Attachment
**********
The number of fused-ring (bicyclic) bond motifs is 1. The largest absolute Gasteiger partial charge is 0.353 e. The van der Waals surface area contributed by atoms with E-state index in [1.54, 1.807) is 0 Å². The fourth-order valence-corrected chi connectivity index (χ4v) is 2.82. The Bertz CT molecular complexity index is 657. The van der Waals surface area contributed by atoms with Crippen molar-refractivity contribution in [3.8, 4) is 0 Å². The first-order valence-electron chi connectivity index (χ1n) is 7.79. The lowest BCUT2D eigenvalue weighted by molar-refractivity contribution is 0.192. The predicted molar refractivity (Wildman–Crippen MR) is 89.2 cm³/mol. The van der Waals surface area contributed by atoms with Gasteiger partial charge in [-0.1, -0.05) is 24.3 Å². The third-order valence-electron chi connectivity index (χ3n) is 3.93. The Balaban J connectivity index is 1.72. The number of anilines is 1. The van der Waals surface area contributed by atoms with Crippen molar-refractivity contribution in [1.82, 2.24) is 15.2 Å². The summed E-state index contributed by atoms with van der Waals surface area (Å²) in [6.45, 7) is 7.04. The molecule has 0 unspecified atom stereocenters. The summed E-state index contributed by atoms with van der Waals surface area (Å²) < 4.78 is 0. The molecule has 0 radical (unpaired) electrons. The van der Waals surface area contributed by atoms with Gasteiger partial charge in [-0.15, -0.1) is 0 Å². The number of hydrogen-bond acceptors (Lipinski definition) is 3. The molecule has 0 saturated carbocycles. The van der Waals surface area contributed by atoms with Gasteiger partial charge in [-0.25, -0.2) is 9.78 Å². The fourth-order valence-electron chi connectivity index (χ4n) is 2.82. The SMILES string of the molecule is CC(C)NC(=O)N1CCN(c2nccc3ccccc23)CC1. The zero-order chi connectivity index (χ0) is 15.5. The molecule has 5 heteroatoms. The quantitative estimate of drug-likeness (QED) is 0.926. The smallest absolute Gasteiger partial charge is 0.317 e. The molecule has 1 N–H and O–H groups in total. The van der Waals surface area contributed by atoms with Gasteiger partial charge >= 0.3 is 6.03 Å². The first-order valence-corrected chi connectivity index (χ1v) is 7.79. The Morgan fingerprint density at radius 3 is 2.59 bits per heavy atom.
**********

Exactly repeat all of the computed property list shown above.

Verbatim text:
The number of fused-ring (bicyclic) bond motifs is 1. The largest absolute Gasteiger partial charge is 0.353 e. The van der Waals surface area contributed by atoms with E-state index in [1.54, 1.807) is 0 Å². The fourth-order valence-corrected chi connectivity index (χ4v) is 2.82. The Bertz CT molecular complexity index is 657. The van der Waals surface area contributed by atoms with Crippen molar-refractivity contribution in [3.8, 4) is 0 Å². The first-order valence-electron chi connectivity index (χ1n) is 7.79. The lowest BCUT2D eigenvalue weighted by molar-refractivity contribution is 0.192. The predicted molar refractivity (Wildman–Crippen MR) is 89.2 cm³/mol. The van der Waals surface area contributed by atoms with Gasteiger partial charge in [-0.1, -0.05) is 24.3 Å². The third-order valence-electron chi connectivity index (χ3n) is 3.93. The Balaban J connectivity index is 1.72. The number of anilines is 1. The van der Waals surface area contributed by atoms with Crippen molar-refractivity contribution in [1.82, 2.24) is 15.2 Å². The summed E-state index contributed by atoms with van der Waals surface area (Å²) in [6.45, 7) is 7.04. The molecule has 0 unspecified atom stereocenters. The summed E-state index contributed by atoms with van der Waals surface area (Å²) < 4.78 is 0. The molecule has 0 radical (unpaired) electrons. The van der Waals surface area contributed by atoms with Gasteiger partial charge in [-0.15, -0.1) is 0 Å². The number of hydrogen-bond acceptors (Lipinski definition) is 3. The molecule has 0 saturated carbocycles. The van der Waals surface area contributed by atoms with Gasteiger partial charge in [-0.25, -0.2) is 9.78 Å². The fourth-order valence-electron chi connectivity index (χ4n) is 2.82. The SMILES string of the molecule is CC(C)NC(=O)N1CCN(c2nccc3ccccc23)CC1. The zero-order chi connectivity index (χ0) is 15.5. The molecule has 5 heteroatoms. The quantitative estimate of drug-likeness (QED) is 0.926. The smallest absolute Gasteiger partial charge is 0.317 e. The molecule has 1 N–H and O–H groups in total. The van der Waals surface area contributed by atoms with Gasteiger partial charge >= 0.3 is 6.03 Å². The first-order valence-corrected chi connectivity index (χ1v) is 7.79. The Morgan fingerprint density at radius 3 is 2.59 bits per heavy atom.